First impressions of the anime made me think of another magical girl property that MVM also released this year and I reviewed: Matoi the Sacred Slayer. Both are anime not based on a pre-existing manga, use the concept of ‘dimensions’ and their unique properties not only as a motive to drive the characters but to provide the plot’s conflict, and both series have a main heroine who is dragged into the story via outside forces. However, despite a few similar ideas, the themes and tones are very different. Matoi the Sacred Slayer gives the main character several family members and friends that exist on the outskirts of her secret Magical Girl life, with the relationship with her father serving as the story’s emotional core, and the series leans heavy into its Magical Girl tropes from the offset. Flip Flappers on the other hand goes for a more Alice in Wonderland-meets-science fantasy atmosphere, not really showing its Magical Girl chops fully until the third episode where we get our first transformation sequence, and our heroine has little to no emotional attachment to the ‘real world’ that keeps her character grounded, instead a lot of it crosses over to the Pure Illusions she visits as the series progresses. In the first two thirds of the series, the episodes are self-contained stories that take place in a new dimension each time, and it’s here that the visual design really flourishes as each one sells a completely different tone and challenge for our heroines. There’s a Pure Illusion that seems to be anime’s answer to Mad Max, one that plays like a crossover between Tron and Giant Robot/Mecha shows, and my personal favourite takes place inside a haunted all-girls school with an incredibly absorbing and creepy atmosphere. Their episodic nature works well as one provides lots of action, whilst another provides mystery, so for the first two thirds of the show, half the fun is finding out what fresh experience we’ll find ourselves in.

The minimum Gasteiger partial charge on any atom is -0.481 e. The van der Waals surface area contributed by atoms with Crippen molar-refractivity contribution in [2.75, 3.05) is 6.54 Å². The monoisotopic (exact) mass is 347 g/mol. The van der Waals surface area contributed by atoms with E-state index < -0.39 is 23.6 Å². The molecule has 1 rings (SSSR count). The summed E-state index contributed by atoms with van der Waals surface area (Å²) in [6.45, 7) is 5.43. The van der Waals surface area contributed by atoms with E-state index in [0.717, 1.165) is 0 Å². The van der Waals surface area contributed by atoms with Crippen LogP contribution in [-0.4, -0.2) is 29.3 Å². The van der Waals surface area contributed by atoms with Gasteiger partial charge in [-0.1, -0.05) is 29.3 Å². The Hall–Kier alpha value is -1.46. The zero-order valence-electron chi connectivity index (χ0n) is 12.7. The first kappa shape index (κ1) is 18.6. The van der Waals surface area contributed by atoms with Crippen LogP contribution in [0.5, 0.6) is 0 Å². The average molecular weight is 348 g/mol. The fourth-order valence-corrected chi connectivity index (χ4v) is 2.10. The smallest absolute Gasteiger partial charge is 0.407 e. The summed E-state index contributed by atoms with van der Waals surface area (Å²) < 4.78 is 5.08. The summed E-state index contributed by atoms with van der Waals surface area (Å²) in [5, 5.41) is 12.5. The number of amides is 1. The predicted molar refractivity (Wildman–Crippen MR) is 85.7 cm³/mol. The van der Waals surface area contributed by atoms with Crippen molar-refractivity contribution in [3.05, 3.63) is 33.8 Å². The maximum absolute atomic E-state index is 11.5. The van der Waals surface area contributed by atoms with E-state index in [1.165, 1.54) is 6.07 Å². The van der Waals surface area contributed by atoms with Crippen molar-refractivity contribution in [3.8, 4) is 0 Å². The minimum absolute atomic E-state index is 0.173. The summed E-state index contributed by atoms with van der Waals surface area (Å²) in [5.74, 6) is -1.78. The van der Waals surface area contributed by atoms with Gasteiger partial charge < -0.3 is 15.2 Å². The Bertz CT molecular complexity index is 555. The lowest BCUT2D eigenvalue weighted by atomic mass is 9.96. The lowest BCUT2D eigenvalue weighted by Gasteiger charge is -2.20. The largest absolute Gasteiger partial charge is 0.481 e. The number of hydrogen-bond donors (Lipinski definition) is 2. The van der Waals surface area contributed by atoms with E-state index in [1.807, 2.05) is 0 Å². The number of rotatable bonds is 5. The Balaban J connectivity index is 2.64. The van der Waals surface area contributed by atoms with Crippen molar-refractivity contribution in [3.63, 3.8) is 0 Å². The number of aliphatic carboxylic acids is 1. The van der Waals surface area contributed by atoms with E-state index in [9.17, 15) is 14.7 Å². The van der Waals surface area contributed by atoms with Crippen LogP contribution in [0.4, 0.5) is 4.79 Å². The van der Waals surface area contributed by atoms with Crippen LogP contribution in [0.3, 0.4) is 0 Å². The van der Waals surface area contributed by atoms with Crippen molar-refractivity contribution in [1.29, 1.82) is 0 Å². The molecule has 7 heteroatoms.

Then the last third of the show comes in like a punch to the gut, as the plot kicks into full gear with revelations and shock betrayals happening left and right, all leading into an explosive finale. The tone and mood of these episodes are quite a contrast to the monster-of-the-week formula the majority of the series has, and this is where Flip Flappers‘s second biggest problem lies. The plot really doesn’t actually get going until Episode 9, and by then the majority of the audience who were waiting for it to happen would have moved on. There are some subtle nods to the bigger plot building in the background and a conspiracy from an opposing company that the audience gets brief glimpses of, but due to the self-contained nature of the first batch of episodes, what little attempt at foreshadowing is made falls flat. This is due to either introducing characters that seem important but never actually come into play during the finale, or worse, the main heroines themselves are faced with plot-important information, only to completely ignore it until episodes later. That isn’t foreshadowing, it’s baiting the audience to stick around and stopping characters from progressing until the writers think it’s time to get things moving. This ultimately leads them to shoot themselves in the foot with an exposition dump from Episode 9 onwards with little to no breathing space and several characters having to make jumps in logic or switch personalities to make it all work out in the end. That’s not to say that there’s no potential here, because there most certainly is, but no amount of good ideas can remain unscathed by poor implementation and story pacing.